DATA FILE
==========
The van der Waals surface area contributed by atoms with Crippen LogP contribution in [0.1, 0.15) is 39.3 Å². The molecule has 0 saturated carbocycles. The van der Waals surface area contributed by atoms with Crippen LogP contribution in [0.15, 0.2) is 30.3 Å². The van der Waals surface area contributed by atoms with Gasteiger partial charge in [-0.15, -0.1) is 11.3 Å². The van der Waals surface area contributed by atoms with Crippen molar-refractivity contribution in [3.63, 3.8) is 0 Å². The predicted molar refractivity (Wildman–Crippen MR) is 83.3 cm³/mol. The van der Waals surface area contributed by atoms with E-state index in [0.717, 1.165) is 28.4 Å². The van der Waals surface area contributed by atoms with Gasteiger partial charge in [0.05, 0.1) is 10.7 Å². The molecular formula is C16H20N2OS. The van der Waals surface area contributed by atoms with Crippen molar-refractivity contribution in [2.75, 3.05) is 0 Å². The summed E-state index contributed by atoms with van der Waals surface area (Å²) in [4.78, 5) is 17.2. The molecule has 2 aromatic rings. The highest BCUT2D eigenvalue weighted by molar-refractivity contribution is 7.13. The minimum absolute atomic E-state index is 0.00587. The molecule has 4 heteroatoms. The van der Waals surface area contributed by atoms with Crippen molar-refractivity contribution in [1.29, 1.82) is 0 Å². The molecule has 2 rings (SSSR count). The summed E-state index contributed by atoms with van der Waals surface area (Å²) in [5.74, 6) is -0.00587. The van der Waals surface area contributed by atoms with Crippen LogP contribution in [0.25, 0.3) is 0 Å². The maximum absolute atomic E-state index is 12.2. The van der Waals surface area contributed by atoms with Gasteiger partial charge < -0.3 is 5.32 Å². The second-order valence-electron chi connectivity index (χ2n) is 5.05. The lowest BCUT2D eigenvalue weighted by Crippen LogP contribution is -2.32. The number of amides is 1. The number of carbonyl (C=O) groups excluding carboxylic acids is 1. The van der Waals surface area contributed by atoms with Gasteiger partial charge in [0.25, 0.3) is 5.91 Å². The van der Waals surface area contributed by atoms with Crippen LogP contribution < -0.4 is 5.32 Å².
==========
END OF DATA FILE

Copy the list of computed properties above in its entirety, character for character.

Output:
The van der Waals surface area contributed by atoms with Crippen LogP contribution in [0.1, 0.15) is 39.3 Å². The molecule has 0 saturated carbocycles. The van der Waals surface area contributed by atoms with Crippen LogP contribution in [0.15, 0.2) is 30.3 Å². The van der Waals surface area contributed by atoms with Gasteiger partial charge in [-0.15, -0.1) is 11.3 Å². The van der Waals surface area contributed by atoms with Crippen molar-refractivity contribution in [3.63, 3.8) is 0 Å². The predicted molar refractivity (Wildman–Crippen MR) is 83.3 cm³/mol. The van der Waals surface area contributed by atoms with E-state index in [0.717, 1.165) is 28.4 Å². The van der Waals surface area contributed by atoms with Gasteiger partial charge in [0.05, 0.1) is 10.7 Å². The molecular formula is C16H20N2OS. The van der Waals surface area contributed by atoms with Crippen molar-refractivity contribution in [2.75, 3.05) is 0 Å². The summed E-state index contributed by atoms with van der Waals surface area (Å²) in [4.78, 5) is 17.2. The molecule has 2 aromatic rings. The highest BCUT2D eigenvalue weighted by molar-refractivity contribution is 7.13. The minimum absolute atomic E-state index is 0.00587. The molecule has 4 heteroatoms. The van der Waals surface area contributed by atoms with Crippen molar-refractivity contribution in [1.29, 1.82) is 0 Å². The molecule has 2 rings (SSSR count). The summed E-state index contributed by atoms with van der Waals surface area (Å²) in [5.74, 6) is -0.00587. The van der Waals surface area contributed by atoms with Crippen LogP contribution in [0.25, 0.3) is 0 Å². The maximum absolute atomic E-state index is 12.2. The van der Waals surface area contributed by atoms with Gasteiger partial charge < -0.3 is 5.32 Å². The second-order valence-electron chi connectivity index (χ2n) is 5.05. The lowest BCUT2D eigenvalue weighted by Crippen LogP contribution is -2.32. The number of amides is 1. The number of carbonyl (C=O) groups excluding carboxylic acids is 1. The van der Waals surface area contributed by atoms with Gasteiger partial charge in [0.25, 0.3) is 5.91 Å². The van der Waals surface area contributed by atoms with Crippen LogP contribution < -0.4 is 5.32 Å².